100 Best Novels – Clues for the Novelist

Comparing The Modern Library Board's List of the Top 100 Novels 1900 - 1999 to the Readers' List gives me some reasons for hope.  Looking at the top 10, for example:

Board's List

1.  Ulysses, James Joyce

2.  The Great Gatsby, F. Scott Fitzgerald

3.  A Portrait of the Artist as a Young Man, James Joyce

4.  Lolita, Vladimir Nabokov

5.  Brave New World, Aldous Huxley

6.  The Sound and the Fury, William Faulkner

7.  Catch-22, Joseph Heller

8.  Darkness At Noon, Arthur Koestler

9.  Sons and Lovers, D.H. Lawrence

10. The Grapes of Wrath, John Steinbeck

Reader's List

1.  Atlas Shrugged, Ayn Rand

2.  The Fountainhead, Ayn Rand

3.  Battlefield Earth, L. Ron Hubbard

4.  The Lord of the Rings, J.R.R. Tolkien

5.  To Kill A Mockingbird, Harper Lee

6.  1984, George Orwell

7.  Anthem, Ayn Rand

8. We The Living, Ayn Rand

9.  Mission Earth, L. Ron Hubbard

10.  Fear, L. Ron Hubbard

This 1990's poll continues to generate discussion about the most popular books vs. best literature of the 20th century.  The Modern Library's talking points are just the beginning.  For example:

Is it possible to compare books as different as Ulysses, The Great Gatsby, and Brave New World? Are there any features that unite these three books? More widely, are there any literary features that unite the best books as a whole?

My interest here is less intellectual or academic.  What I see is the state of literary art in 1999, not just from writer's and publishers' perspectives, but from the reader's perspective. What moved readers sufficiently that they were willing to take time to vote, and write, and talk about it?  Aside from the fact that we are wired to be social creatures, inclined to exchange ideas, count and make lists, what is it that makes these novels in particular list-worthy?

These measures of popular appeal and perceived importance can be a source of information. Of course, they also can be a time sink amounting to nothing more than another set of questionably useful information.  Still, writers appreciate the hunt, the mystery, pulling back the layers of the story, even when it's their own.

So what can we learn from the Lists? If the Modern Library's Top 100 Novel List provides any lessons that are useful to the novelist, these might include the following:

Screenwriters tend to write novels that appeal to everyday readers more than to cultural leaders.

It's true. Ayn Rand (a.k.a. Alisa Zinov'yevna Rosenbaum), Russian-American novelist, philosopher, playwright, and screenwriter, holds four places in the Readers' Top Ten List for her novels, Atlas Shrugged (1), The Fountainhead (2), Anthem (7) and We The Living (8). Ayn Rand was a screenwriter?!  Yes.  Her first literary success was the sale of her screenplay, Red Pawn, to Universal in 1932. Rand's aforementioned publications are novels, not screenplays; yet her initial success as a screenwriter suggests her creative instincts began in the language of showing rather than telling her stories.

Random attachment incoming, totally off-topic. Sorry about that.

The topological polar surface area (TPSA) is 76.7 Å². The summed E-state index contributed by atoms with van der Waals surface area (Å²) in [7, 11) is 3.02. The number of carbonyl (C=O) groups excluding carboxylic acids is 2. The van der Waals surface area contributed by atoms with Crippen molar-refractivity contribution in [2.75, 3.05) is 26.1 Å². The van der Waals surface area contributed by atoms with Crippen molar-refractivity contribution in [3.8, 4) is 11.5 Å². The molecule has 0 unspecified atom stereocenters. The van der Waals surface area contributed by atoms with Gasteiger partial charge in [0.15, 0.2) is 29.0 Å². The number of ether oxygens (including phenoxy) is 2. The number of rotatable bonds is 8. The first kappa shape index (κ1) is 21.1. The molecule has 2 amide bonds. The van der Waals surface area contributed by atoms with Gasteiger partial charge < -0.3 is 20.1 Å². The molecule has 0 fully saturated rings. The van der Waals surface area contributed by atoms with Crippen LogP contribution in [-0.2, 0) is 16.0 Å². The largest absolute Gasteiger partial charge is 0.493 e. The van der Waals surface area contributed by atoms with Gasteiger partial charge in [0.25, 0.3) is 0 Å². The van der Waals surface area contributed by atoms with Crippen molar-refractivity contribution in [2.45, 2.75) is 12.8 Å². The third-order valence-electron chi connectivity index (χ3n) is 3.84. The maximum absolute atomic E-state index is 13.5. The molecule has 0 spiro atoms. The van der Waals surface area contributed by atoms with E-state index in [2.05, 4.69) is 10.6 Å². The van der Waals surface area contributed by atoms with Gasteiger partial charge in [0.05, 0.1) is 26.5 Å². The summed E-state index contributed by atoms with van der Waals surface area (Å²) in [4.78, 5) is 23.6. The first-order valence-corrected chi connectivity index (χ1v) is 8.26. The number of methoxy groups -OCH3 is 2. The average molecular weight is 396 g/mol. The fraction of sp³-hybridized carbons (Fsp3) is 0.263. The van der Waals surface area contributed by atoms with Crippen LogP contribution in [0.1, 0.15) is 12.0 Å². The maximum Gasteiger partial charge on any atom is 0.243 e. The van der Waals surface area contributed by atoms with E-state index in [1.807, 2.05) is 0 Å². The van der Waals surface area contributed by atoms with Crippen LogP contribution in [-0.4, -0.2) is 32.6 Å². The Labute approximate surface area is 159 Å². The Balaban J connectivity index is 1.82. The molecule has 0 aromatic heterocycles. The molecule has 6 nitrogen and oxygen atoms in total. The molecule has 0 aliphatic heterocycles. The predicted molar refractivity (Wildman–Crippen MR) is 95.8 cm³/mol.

By the way, the fact that L. Ron Hubbard comes second after Rand with three novels in the top ten almost made me toss this post-in-progress. But that's another entry.

Everyday readers buy more novels than the cultural elite buy novels.

There are more readers than cultural leaders and scholar-readers, hence more demand and larger market. Unless you are writing scholarly theses, which is good too, focusing your energies on the significantly larger market of novel readers increases the odds that your agent will succeed in closing a deal with a publisher who, after all, is very much in a numbers game.  If he/she can't sell it to at least 5,000 readers, it's D.O.A.

The top-twenty most popular novels in both lists, Board's and Readers', are dense with screen adaptations.

What, if anything, does this tell us?  Consider all channels as you develop your concept.  Popular sentiment has the printed book on the mat and down for the count.  That may or may not be true; only time will tell.  What is clear is that the story, the tale, the CONTENT is king. Demand for story/content is greater than ever before.  So it makes sense to adapt your material to your reader's/viewer's/listener's preferences.

On another front, a glance at Publishers Marketplace offers even more to confuse the muse...

> Milwaukee Journal-Sentinel Books Editor Geeta Sharman-Jensen Takes Buyout

Is the book review market so deflated that early retirement, unemployment or part-time teaching at the community college look like reasonable career choices?

> Teen Sues Amazon for Deleted Kindle Homework Notes

What can the U.S. justice system possibly make of this 'dog ate my homework' story? Intellectual property and privacy issues notwithstanding, I'm following this case for what it reveals about the game changing ramifications of epublishing, wireless downloading, and even cloud-based computing for writers, publishers, and service providers.

> Supermarkets Responsible for One in Five UK Book Sales

That's bad news, right? No, that's good news; supermarkets are one of the sectors least damaged by the economic downturn. Rising paperback sales there suggest a market opportunity for novels - procedurals, romances, mysteries, conspiracies, religion - novellas, and self-help.

What's your view on the physics of successful publication?  What is the role of technology ... of publicity and exposure ... of representation ... of literary merit ... of perception as a genre master ... what differentiates the published from the unpublished ... is it any different in its end result than the old model?